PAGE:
“I was definitely following [the British Open] up until my tee time,” Torres, 16, admitted with a grin. “I really wanted Jordan to win, of course. It’s exciting. I was hoping he would get the Grand Slam. That would be amazing for him.”
In 2014, Torres was invited to play alongside Spieth in the Congressional Pro-Am, as one of 18 junior golfers from The First Tee to participate in the event ahead of the PGA Tour’s Quicken Loans National.
One year later, Torres is playing in her first USGA championship, and Spieth is at the top of the golf world. He won the 2015 Masters and U.S. Open and was in the mix in Monday’s final round of the weather-delayed British Open right until his 72nd hole.
It’s doubtful Spieth’s success will change his friendly, genuine demeanor, if Torres’s experience with the three-time USGA champ is any indication.
“He’s young, so he was really down to earth and he was really open to talk to us about school, golf, all kinds of things,” Torres said of her time with Spieth. “I remember I hit a couple of bad shots and he was like, ‘Oh, no, it’s OK!’ He was definitely cheering us on and making sure we stayed positive the whole time. He was really just a great person to be around.”
Torres, who lists Tiger Woods, Adam Scott and Bubba Watson as her other favorite golfers, has participated in The First Tee of South Los Angeles since she first picked up the game. While her round with Spieth was surely a highlight, Torres has benefitted in many other ways from her involvement with the youth development program.
“I’ve learned a lot from them,” Torres said. “I’ve met a lot of people from them, I’ve played a lot of tournaments because of them and I also mentor the smaller kids now.
“It’s really big for me. It always helps me stay humble and just try to be the best person I can be,” she added.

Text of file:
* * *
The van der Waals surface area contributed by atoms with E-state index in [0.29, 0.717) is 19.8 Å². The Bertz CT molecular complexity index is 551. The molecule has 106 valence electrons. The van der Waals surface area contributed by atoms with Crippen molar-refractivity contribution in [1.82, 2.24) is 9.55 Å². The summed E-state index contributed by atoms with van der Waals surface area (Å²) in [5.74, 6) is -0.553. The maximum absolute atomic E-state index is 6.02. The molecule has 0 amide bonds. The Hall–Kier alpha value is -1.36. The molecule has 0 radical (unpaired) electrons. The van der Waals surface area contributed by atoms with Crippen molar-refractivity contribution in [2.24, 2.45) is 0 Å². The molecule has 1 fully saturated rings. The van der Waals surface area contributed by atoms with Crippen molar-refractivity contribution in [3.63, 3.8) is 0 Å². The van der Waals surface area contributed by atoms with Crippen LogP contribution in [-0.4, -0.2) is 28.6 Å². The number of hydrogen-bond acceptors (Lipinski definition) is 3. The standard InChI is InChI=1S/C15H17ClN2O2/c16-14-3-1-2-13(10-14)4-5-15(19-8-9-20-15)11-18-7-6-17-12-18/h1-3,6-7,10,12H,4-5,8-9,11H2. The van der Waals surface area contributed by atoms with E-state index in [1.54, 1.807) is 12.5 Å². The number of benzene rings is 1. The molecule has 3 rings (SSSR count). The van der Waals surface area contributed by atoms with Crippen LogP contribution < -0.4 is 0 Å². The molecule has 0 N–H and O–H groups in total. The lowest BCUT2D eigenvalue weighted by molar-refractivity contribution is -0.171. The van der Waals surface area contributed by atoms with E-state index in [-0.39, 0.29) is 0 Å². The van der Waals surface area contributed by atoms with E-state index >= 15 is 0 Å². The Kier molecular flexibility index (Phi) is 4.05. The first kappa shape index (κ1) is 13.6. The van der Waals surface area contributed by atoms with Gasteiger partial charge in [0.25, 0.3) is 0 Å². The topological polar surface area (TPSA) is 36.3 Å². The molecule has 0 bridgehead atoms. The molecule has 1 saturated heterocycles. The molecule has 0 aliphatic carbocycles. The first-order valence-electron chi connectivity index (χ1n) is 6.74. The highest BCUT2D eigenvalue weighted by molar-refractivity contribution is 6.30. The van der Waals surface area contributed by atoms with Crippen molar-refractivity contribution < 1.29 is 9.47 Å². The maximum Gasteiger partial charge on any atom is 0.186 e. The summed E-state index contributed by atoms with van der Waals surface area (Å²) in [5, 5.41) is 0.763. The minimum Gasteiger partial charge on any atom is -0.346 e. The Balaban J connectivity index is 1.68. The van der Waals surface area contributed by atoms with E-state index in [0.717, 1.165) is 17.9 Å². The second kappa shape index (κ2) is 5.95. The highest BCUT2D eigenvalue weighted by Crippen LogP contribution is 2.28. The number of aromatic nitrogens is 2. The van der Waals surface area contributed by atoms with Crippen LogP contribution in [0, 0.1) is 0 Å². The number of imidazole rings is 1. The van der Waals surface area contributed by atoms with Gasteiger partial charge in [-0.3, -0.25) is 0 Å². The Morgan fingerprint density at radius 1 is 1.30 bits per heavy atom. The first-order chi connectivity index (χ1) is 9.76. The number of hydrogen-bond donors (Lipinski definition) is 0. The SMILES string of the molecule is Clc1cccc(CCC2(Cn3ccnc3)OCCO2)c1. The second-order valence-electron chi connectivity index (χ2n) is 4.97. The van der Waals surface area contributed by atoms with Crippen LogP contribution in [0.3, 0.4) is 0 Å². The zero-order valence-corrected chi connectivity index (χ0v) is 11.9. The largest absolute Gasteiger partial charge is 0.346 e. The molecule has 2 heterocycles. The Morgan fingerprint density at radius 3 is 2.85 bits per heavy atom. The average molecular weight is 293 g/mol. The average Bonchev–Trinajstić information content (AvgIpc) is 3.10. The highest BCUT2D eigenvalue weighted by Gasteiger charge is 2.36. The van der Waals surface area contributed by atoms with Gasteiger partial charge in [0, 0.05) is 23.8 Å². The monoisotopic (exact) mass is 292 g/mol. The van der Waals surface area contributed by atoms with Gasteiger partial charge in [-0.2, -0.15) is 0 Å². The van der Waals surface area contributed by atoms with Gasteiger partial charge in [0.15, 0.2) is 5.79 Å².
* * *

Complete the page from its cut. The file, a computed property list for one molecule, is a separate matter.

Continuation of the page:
Now, Torres looks forward to the biggest championship in her 2015 campaign, perhaps hoping to have shades of Spieth’s success on her side.
Back on Course After Suspension
All 78 golfers playing in the afternoon wave were affected by the suspension of play at 4:05 p.m. CDT due to dangerous weather in the area. Play resumed at 6:45, but 12 players were unable to complete their rounds before dark and will finish Tuesday morning.
As players waited out the delay, gathered in and around the clubhouse and the locker rooms, some spoke about how they would deal with resuming an interrupted round without much time to warm up.
“A lot of practice swings,” Gillian Vance recommended. “And through this whole thing, you want to stay relaxed and not think too much about what happened in the past. You kind of want to stay positive, and that’s the only thing you can do. Just kind of remember what kind of rhythm you were in and try to stay there when you get back to your routine.”
Muni He shot a 3-under 67 on Monday that included five birdies, but found it tough to restart.
“Before they blew the horn, I had a three-footer to make on a par 3 for a birdie, and I came back and the wait kind of killed my streak because I didn’t make it,” He said. “Mentally, it wasn’t too bad. I think it was more physically because we took a long time off and your body becomes more stiff.”
Morgan Sahm only had four holes left to play when the air horn blew. “Especially if you have barely any holes left, if you accidentally mess up [when you return] because you’re cold or something, you can’t really fix it,” Sahm said.
Others were more welcoming of the delay as a remedy for a rough start. After starting 4-over through seven holes, Madeline Chou said it was “actually not a bad time for a delay” for her round. Given time to refocus, she played Nos. 8-16 at even par before darkness set in.